This year,  2024, Oxford Falls Grammar proudly commemorates 40 years of providing Christian education. Over this time, OFG has positively influenced the lives of countless students, staff, and their families.

As part of our 40th year celebrations, we are inviting current and past students, staff, parents and friends of the school to share a favorite or lasting memory of your time at OFG.

Whether stories of lifelong friendship, victories on the sporting fields, the inspiration you felt being a part of a production or pieces of advice that positively influenced your life, we want to hear from you. Email marketing@ofg.nsw.edu.au

A 40 Year Anniversary Story:

Humble beginnings
In the early 1980s, two young pastors of a fledgling local church had a vision to start a school for northern beaches students and families, providing quality education embedded in a Christian foundation. Oxford Falls Grammar (then ‘Northside Christian School’) was born in 1984 under the vision of Pastors Phil and Chris Pringle and with the backing of a young C3 Church. The school ethos was “For Greatness, For Excellence” and the logo, a child, a book and a flame. Meeting in a hall in Belrose, a team of dedicated and brave parents enrolled their children into the great unknown, and by the end of the year the school had a population of 24 students and a staff of two. The students played in a dusty playground with a swing and a climbing frame, and undertook their lessons using the Accelerated Christian Education (ACE) program out of the USA. The students were wonderfully happy and blissfully unaware of the challenges the adults faced in those early days. The pioneering parents and staff all mucked in to run the school and held regular prayer meetings. The staff worked with few resources and for many years it was a labour of love, with wages below award. The Manual Arts Workshop was a set of tools in the back of a station wagon. The first iteration of Year 7 (the entire Senior School) had a population of five students. The school was nomadic, moving next to the Salvation Army Centre in Collaroy and then to C3’s premises in an industrial estate in Brookvale. It was clear that the growing school needed its own land and a place to call its own. 40 Year Stories…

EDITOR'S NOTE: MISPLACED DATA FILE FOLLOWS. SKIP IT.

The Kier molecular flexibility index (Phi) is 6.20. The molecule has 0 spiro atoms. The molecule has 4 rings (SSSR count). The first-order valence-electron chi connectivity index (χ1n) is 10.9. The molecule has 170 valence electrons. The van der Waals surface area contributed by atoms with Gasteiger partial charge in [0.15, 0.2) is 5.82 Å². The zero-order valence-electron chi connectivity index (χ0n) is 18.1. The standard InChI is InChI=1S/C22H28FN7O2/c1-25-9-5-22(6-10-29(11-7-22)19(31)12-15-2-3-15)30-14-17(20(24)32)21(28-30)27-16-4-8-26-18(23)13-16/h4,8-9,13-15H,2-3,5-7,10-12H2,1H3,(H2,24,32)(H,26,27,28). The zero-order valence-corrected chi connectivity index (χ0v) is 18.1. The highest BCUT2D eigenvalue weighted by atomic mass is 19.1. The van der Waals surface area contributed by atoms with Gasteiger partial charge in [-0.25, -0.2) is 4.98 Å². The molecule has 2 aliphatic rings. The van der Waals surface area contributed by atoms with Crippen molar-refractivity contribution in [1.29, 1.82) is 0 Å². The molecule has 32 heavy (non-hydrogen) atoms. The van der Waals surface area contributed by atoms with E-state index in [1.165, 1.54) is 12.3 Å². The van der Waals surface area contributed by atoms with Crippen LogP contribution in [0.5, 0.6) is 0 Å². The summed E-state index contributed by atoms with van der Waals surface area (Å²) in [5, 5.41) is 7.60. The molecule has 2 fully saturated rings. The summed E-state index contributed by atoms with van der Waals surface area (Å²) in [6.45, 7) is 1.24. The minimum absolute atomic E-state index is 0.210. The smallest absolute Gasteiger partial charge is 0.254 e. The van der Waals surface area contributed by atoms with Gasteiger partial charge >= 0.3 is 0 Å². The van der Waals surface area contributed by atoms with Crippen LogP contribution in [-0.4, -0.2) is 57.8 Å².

Securing a new site
OFG began its humble days as ‘Northside Christian School’ in the back of a church hall in Belrose. It then moved to the Salvation Army Centre in Collaroy and then to C3’s premises in an industrial estate in Brookvale. As the years went on it was clear that the growing school needed land and a place to call its own. The School and Church Boards spied a patch of land out in the boondocks on the Wakehurst Parkway. It had once belonged to the Anglican diocese and was named “Jerusalem Park”. Owned by the Sutherland family and operating as a pig farm, the school accepted an offer on generous no-interest terms over four years, with a small deposit.

But there was a problem. Times were financially very tough and at the last minute, it appeared that the school would not be able to make the payments, but along with fervent prayer, a generous church member wrote a cheque for $140 000 and the land was secured. (This is the equivalent of half a million in today’s terms). There was another problem: the school owned the land but Warringah Council were stone-walling the school’s Development Applications. The school battled for many years to get their building plans approved, but with the eventual sacking of Warringah Council over bribery and corruption allegations, the school’s plans fell to the bottom of the pile. After years of perseverance and petitioning and earnest prayer from church and school members, however, the school’s plans were finally approved and the way was paved for a fleet of portable buildings to be trucked onto the site. Taking on the new name ‘Wakehurst Christian School’ to reflect its new location, a new era was about to begin…To be continued…